Friday, April 22, 2016

Participatory Documentary

Over the years, the Western world, particularly the world of Hollywood, adopted a mode of documentary that is highly observational and conflict-centered. The popularity of the Western Observational Documentary is evident in the Oscar winners of recent years. Amy, CitizenFour, 20 Feet From Stardom, Inside Job to name a few over the most recent years. However, Inside Job began a breaking of the fourth wall in the interview setting - partly out of necessity.

In this scene from Inside Job, filmmaker Charles H. Ferguson inserts himself into the documentary through his questioning. This participation, I believe, is out of necessity, since the man isn't answering the question, rather than the purpose of referencing the filmmaker. When a documentary film becomes participatory, the film becomes a narrative of interactions between the filmmaker and the subjects of the film, rather than a report on a topic. As VICE gains in popularity, this mode of filmmaking becomes more popular in an online forum.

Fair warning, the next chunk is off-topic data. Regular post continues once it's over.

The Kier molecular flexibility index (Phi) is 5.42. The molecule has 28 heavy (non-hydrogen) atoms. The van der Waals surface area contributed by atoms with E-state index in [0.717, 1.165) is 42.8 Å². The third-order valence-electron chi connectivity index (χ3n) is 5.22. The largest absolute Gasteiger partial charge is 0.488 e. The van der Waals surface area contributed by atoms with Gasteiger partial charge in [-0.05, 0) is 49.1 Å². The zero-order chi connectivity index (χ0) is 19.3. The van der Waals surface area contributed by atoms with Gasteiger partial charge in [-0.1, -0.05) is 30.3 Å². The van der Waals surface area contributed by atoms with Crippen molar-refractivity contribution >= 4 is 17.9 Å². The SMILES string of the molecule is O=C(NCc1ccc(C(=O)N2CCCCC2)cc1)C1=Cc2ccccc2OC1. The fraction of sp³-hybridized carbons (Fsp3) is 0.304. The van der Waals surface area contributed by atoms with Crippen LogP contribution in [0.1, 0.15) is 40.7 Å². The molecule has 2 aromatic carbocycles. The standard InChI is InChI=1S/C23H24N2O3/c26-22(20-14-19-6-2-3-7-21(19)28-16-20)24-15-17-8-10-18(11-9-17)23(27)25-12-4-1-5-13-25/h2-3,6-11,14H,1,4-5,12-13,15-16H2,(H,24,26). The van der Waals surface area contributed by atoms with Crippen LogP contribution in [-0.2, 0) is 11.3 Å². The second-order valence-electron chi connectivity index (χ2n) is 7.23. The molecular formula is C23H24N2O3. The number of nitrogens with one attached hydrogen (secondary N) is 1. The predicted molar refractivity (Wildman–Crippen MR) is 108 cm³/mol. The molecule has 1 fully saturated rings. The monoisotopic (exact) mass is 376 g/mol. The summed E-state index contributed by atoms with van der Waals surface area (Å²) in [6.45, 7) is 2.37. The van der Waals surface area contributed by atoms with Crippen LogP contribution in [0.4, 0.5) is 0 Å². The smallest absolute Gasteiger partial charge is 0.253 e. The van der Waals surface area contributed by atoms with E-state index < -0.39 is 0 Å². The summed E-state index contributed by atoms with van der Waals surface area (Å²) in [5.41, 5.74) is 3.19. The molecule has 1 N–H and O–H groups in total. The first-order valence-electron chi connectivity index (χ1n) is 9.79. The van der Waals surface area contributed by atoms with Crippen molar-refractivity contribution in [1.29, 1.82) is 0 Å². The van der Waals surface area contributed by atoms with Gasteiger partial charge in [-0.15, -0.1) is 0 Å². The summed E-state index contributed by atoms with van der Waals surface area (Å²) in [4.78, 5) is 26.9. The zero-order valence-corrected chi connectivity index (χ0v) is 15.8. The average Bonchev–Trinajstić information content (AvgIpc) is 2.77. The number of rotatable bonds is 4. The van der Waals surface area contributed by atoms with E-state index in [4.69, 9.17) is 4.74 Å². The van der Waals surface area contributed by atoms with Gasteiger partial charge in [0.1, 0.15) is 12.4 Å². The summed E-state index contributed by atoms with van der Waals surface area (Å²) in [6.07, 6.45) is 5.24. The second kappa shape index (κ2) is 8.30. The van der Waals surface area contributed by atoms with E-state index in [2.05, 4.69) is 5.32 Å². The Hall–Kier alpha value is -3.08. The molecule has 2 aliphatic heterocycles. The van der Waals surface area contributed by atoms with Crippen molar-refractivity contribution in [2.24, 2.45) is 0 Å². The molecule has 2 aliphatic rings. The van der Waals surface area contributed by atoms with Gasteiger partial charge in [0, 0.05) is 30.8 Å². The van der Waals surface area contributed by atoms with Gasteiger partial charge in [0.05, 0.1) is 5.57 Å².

In Screwed in Houston, the filmmaker is integrated into the story. His demographics become increasingly apparent as he interacts with the Houston hip-hop community. These moments of interaction are a part of the story, rather than something that is off-screen. In my opinion, this creates a more honest depiction of the community as well as builds the filmmaker as an author of this history in a particular moment, not an expert or objective observer.

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